When a natural disaster strikes, it takes a toll on every household in the affected area regardless of income, race, ethnicity and other socioeconomic characteristics. But, in terms of the degree to which each household is affected, lower income families are disproportionately impacted.
Mainly, this is because lower income households tend to live in more vulnerable areas –like floodplains – where land is often cheaper, and in turn the housing is in turn more affordable. Also, the low-cost housing these families tend to live in is often lower quality, making it more vulnerable to hurricanes, tornadoes, heavy rains and floods.
Additionally, lower income families have less financial and social resources to prepare for disasters and respond to them when they strike.
For developers and builders, disaster-resistant construction and rehab adds cost, increasing rental rates and price points, and compromising affordability for lower income households. Although there are many public sector programs that can provide subsidy or low-cost financing to make homes more affordable for these households, there are few programs that can defray the added cost of disaster-resistant construction, rehab or home improvements.
There are many funding sources for financing disaster-resistant homes. The Federal Emergency Management Agency (FEMA) provides the bulk of funding for disaster mitigation, mostly through its Pre-Disaster Mitigation Grant and Hazard Mitigation Grant programs. The issue is that grantees can’t use these funds to target specific income groups. So the grants can’t be used to provide the additional resources needed to help provide affordable, disaster-resistant housing for lower income households.
A few states have created programs to target such families. One example is South Carolina’s SC Safe Home Program. This program provides one-for-one grants of up to $5,000 to those owning homes with insured values of $300,000 or less. For low- and moderate- income households – those earning below 80% of the area median income – the one-for-one match is waived. Programs like SC Safe Home are great resources for providing disaster mitigation resources to lower income families…but such programs are few and far between.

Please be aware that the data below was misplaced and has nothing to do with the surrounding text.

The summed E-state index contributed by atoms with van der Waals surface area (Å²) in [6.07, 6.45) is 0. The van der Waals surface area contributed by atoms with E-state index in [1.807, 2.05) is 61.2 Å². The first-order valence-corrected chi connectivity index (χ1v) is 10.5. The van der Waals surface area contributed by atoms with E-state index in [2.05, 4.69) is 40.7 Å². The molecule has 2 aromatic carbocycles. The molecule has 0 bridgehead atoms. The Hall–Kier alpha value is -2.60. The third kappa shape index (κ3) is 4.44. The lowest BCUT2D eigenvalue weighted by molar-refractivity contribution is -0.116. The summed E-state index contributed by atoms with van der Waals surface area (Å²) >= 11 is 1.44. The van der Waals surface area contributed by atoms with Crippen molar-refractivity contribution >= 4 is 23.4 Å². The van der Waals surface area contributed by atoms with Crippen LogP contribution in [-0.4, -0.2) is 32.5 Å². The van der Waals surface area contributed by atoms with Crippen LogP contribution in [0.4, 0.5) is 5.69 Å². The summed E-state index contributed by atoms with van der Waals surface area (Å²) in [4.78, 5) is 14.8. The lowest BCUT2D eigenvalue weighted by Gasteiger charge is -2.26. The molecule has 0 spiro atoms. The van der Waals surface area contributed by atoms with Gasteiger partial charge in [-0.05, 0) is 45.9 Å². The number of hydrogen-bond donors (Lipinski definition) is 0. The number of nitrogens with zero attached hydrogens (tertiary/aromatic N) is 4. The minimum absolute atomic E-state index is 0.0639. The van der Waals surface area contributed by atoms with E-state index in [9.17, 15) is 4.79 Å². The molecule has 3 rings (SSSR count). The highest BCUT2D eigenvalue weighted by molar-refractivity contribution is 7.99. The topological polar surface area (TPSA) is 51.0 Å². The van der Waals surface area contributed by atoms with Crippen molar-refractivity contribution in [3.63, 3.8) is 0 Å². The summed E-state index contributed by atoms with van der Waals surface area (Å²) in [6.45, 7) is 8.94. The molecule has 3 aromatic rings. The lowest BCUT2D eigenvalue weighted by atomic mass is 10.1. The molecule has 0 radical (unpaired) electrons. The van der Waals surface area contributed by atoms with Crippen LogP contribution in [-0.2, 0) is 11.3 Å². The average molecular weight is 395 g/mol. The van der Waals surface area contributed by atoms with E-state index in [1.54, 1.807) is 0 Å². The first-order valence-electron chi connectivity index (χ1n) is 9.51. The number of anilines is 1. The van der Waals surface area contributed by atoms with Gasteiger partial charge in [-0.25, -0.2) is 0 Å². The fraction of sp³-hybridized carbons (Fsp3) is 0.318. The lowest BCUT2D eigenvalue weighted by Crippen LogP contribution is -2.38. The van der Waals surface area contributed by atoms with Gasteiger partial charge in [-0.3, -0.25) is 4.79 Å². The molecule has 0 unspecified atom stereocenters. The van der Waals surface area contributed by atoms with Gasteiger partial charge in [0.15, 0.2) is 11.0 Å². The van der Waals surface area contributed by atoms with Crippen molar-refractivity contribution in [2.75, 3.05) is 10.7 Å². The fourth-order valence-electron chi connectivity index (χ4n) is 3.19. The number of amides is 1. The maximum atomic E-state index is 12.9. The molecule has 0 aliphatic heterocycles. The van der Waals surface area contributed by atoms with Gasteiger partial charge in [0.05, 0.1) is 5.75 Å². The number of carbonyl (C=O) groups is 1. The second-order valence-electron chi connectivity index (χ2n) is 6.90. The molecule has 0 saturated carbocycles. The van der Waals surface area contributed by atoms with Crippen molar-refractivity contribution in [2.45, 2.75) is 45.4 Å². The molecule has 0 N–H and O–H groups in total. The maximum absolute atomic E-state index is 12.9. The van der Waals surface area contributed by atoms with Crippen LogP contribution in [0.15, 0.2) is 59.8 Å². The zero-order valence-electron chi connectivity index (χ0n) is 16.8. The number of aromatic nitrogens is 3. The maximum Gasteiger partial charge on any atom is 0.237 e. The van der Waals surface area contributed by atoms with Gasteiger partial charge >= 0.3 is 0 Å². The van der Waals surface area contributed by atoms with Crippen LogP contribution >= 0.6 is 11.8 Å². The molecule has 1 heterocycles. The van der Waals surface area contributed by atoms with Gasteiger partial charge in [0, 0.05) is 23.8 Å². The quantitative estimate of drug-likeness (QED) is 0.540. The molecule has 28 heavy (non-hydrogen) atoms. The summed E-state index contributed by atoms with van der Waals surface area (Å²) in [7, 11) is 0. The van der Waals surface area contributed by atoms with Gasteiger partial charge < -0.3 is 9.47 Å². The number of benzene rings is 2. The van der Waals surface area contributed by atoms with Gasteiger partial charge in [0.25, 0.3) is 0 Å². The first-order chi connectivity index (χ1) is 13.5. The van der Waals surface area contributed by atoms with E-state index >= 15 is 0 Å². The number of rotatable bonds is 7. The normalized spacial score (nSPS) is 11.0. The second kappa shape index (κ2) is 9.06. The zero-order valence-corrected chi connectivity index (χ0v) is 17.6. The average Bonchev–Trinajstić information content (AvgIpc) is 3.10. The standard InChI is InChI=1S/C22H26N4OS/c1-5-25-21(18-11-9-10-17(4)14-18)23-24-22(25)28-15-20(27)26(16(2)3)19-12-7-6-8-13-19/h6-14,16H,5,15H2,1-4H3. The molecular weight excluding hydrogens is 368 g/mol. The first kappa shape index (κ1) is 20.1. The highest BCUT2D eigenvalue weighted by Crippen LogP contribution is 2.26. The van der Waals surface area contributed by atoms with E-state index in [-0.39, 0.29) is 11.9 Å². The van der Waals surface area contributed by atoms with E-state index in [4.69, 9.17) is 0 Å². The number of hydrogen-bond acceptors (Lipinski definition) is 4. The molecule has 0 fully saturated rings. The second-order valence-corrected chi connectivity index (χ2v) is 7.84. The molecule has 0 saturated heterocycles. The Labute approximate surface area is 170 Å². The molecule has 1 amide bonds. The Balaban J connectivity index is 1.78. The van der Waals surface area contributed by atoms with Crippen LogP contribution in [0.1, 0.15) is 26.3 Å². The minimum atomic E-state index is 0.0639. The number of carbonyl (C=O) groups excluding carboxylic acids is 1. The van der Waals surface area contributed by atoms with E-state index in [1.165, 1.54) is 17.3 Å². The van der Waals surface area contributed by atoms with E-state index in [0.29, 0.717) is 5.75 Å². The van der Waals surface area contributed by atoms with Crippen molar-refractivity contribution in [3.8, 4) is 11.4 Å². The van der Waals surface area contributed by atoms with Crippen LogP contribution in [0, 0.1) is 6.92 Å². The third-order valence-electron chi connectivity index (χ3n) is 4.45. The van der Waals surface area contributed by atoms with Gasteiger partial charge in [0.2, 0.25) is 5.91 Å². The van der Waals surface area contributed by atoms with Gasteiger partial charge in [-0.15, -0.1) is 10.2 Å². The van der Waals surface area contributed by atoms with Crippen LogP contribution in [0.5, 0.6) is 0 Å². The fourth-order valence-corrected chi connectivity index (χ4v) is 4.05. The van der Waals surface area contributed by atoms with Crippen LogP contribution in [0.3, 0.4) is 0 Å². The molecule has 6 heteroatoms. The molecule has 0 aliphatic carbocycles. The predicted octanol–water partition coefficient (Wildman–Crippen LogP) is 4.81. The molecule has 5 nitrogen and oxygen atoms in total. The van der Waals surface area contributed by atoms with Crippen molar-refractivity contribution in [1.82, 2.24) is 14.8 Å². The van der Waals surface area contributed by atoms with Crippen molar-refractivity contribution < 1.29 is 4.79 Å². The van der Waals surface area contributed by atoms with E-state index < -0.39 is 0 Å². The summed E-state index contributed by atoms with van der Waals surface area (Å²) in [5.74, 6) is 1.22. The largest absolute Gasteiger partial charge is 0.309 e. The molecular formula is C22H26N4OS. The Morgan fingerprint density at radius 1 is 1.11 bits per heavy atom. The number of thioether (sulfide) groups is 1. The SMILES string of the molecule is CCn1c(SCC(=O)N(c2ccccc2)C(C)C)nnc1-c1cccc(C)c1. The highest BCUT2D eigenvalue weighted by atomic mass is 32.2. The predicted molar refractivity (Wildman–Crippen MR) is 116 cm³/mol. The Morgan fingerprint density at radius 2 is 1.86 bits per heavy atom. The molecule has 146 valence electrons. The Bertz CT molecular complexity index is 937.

My Safe Florida Home is the only other program of its kind, and funding for the program expired in June of 2009 due to budget constraints.
Even these state programs – like most FEMA programs – focus on single-family homes and don’t fund disaster-resistant construction and retrofits for multifamily properties, where lower income families are likely to rent. To address this limitation, Congressman Bennie Thompson of Mississippi proposed two bills last year that would help provide the needed resources to lower income households living in single-family and multifamily homes. The Pre-Disaster Hazard Mitigation Program Enhancement Act of 2009 (H.R. 3027) and the Hazard Mitigation for All Act of 2009 (H.R. 3026) would enable both FEMA and the U.S. Department of Housing and Urban Development (HUD) to provide grants to communities strictly for helping lower income families protect their homes from natural disasters.
Congress is currently considering the two bills. Their passage would provide much needed funding for affected lower income populations and address the current limitations of federal programs in proactively helping vulnerable households prepare for the next disaster.
For more information on disaster relief housing please contact Ryan Sherriff, Center’s research associate.
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